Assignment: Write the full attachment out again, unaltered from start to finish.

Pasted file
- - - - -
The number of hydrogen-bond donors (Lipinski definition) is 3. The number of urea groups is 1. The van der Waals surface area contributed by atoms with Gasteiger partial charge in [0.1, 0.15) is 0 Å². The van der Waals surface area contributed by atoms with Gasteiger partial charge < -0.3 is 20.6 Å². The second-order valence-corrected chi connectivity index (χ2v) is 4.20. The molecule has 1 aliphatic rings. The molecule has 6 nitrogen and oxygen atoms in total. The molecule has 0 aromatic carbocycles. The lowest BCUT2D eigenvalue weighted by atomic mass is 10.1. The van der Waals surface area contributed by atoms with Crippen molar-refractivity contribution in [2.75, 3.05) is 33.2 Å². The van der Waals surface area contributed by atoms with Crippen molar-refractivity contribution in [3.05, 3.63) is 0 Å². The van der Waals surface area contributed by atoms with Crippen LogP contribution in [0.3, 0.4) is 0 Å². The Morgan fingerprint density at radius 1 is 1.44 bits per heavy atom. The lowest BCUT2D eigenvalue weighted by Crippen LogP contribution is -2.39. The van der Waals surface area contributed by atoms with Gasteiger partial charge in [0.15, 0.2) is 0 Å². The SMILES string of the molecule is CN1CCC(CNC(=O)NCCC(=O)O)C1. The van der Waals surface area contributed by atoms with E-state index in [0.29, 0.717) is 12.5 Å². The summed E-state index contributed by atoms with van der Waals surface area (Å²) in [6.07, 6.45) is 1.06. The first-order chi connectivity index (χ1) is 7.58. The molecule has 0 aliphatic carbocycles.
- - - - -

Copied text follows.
The number of hydrogen-bond donors (Lipinski definition) is 3. The number of urea groups is 1. The van der Waals surface area contributed by atoms with Gasteiger partial charge in [0.1, 0.15) is 0 Å². The van der Waals surface area contributed by atoms with Gasteiger partial charge < -0.3 is 20.6 Å². The second-order valence-corrected chi connectivity index (χ2v) is 4.20. The molecule has 1 aliphatic rings. The molecule has 6 nitrogen and oxygen atoms in total. The molecule has 0 aromatic carbocycles. The lowest BCUT2D eigenvalue weighted by atomic mass is 10.1. The van der Waals surface area contributed by atoms with Crippen molar-refractivity contribution in [2.75, 3.05) is 33.2 Å². The van der Waals surface area contributed by atoms with Crippen molar-refractivity contribution in [3.05, 3.63) is 0 Å². The van der Waals surface area contributed by atoms with Crippen LogP contribution in [0.3, 0.4) is 0 Å². The Morgan fingerprint density at radius 1 is 1.44 bits per heavy atom. The lowest BCUT2D eigenvalue weighted by Crippen LogP contribution is -2.39. The van der Waals surface area contributed by atoms with Gasteiger partial charge in [0.15, 0.2) is 0 Å². The SMILES string of the molecule is CN1CCC(CNC(=O)NCCC(=O)O)C1. The van der Waals surface area contributed by atoms with E-state index in [0.29, 0.717) is 12.5 Å². The summed E-state index contributed by atoms with van der Waals surface area (Å²) in [6.07, 6.45) is 1.06. The first-order chi connectivity index (χ1) is 7.58. The molecule has 0 aliphatic carbocycles.